Tai Lue live in dwellings of usually only a single room wooden house built on high poles. They are skilled in weaving.
Lisu from southern China and Tibet are renowned for their colorful dress and also build their dwellings on high poles. They harvest rice and corn and their men are skilled in hunting.
Yao reside along mountain sides and grow corn and other crops. They are skilled blacksmiths, silversmiths and embroiders.
Bo Sang Umbrella Festival (งานเทศกาลร่มบ่อสร้าง) is held in January at Bo Sang Handicraft Centre. The festival features paper products, paper parasols in particular, cultural shows, a parade showing traditional ways of life, and several contests.
Flower Festival (งานมหกรรมไม้ดอกไม้ประดับ) is held in February. The festival includes ornamental garden flower contests, floral floats parade in the morning and beauty pageants. The parade begins at Chiang Mai Railway Station and passes Nawarat Bridge and ends at Nong Buak Hat Park. Songkran Festival (งานประเพณีสงกรานต์) is held annually from 13 to 15 April. The 13th of April is the Great Songkran day featuring the revered Phra Phutthasihing Buddha image parade around Chiang Mai town for bathing, sand pagoda forming, blessing of elders, and water splashing. Doi Suthep Pilgrimage (งานประเพณีเดินขึ้นดอยสุเทพ) On the night of Visakha Bucha Day, worshippers gather to light candles and make the 7-kilometre pilgrimage up to the temple on Doi Suthep. City Pillar Inthakin Festival (งานบูชาเสาอินทขิล) is held to invoke blessings of peace, happiness and prosperity for the city and its residents. Buddha images are paraded around the city. It is held at Wat Chedi Luang for 7 auspicious days and nights in the 7th lunar month.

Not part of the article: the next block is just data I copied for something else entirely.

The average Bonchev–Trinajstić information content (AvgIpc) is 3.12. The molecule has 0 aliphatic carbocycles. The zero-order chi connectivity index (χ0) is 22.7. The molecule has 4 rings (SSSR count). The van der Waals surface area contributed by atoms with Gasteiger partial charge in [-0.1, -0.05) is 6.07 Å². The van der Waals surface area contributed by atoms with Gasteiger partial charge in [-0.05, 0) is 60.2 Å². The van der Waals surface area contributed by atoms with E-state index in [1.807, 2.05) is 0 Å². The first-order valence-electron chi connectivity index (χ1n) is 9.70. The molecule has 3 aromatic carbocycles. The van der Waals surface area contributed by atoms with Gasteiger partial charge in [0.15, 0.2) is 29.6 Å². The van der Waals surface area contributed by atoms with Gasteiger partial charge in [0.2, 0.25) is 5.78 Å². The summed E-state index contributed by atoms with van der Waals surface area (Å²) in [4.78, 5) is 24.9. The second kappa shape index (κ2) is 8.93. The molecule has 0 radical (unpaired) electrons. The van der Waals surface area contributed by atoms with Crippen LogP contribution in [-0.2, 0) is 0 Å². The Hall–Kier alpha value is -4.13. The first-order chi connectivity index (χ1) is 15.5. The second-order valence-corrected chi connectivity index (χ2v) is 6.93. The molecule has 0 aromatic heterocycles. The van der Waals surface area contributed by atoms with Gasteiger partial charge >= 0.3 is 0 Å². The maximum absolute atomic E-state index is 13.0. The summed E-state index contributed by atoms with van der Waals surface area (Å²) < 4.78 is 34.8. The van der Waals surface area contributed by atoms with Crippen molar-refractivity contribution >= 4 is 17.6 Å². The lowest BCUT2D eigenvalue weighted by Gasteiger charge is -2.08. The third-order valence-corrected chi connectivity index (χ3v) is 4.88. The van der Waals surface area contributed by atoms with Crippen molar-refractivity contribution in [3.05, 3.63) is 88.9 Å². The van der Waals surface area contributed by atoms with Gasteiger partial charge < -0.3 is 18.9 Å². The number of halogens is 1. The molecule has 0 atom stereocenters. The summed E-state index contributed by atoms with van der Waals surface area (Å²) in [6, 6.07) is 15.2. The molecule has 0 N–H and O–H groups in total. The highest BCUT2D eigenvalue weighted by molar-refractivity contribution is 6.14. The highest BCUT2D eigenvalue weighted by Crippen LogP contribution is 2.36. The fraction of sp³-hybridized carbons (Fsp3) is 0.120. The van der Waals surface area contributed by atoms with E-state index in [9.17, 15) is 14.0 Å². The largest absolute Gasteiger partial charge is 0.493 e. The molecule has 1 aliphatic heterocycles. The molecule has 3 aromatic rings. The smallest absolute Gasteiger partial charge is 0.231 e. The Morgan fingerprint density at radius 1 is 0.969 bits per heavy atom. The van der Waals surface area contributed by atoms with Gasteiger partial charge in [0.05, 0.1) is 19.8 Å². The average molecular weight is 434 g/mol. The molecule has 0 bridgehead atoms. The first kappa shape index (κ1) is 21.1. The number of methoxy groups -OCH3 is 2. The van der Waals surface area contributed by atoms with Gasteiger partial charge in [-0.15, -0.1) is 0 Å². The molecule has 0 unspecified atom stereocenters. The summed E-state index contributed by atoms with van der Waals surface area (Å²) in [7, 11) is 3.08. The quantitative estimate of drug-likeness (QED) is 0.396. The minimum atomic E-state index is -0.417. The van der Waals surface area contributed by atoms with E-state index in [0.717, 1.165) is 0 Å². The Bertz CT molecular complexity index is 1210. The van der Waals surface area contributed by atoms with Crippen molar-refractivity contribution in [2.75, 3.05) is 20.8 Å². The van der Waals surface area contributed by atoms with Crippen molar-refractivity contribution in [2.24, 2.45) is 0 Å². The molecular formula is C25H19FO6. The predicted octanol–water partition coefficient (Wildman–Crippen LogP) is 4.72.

Yi Peng Festival (งานประเพณียี่เป็ง) is held annually on Loi Krathong day (วันลอยกระทง). The festival features the release of lanterns into the sky to worship the gods. There are also fireworks, lantern contests, and beauty pageants.
Chiang Mai province is known as one of the world’s top centers for the cottage industry. The area is popular for traditional handicrafts made by craftsmen using skills which have been down through countless generations. They include: silverware, lacquerware, celadon pottery, silk and cotton, hand-painted paper umbrellas and more.
Visitors to Chiang Mai have the opportunity to learn a variety of different Thai-style activities. These activities include Muay Thai (Thai Boxing), Thai cooking, Thai massage and Vipassana Meditation.
Nationwide Television, cable TV and local cable TV channels are available in Chiang Mai. Local and nationwide English newspapers and magazines are usually found in book stores.
Landline telephone system, high-speed internet (ADSL), all mobile phone systems, post offices, parcel services are available in Chiang Mai.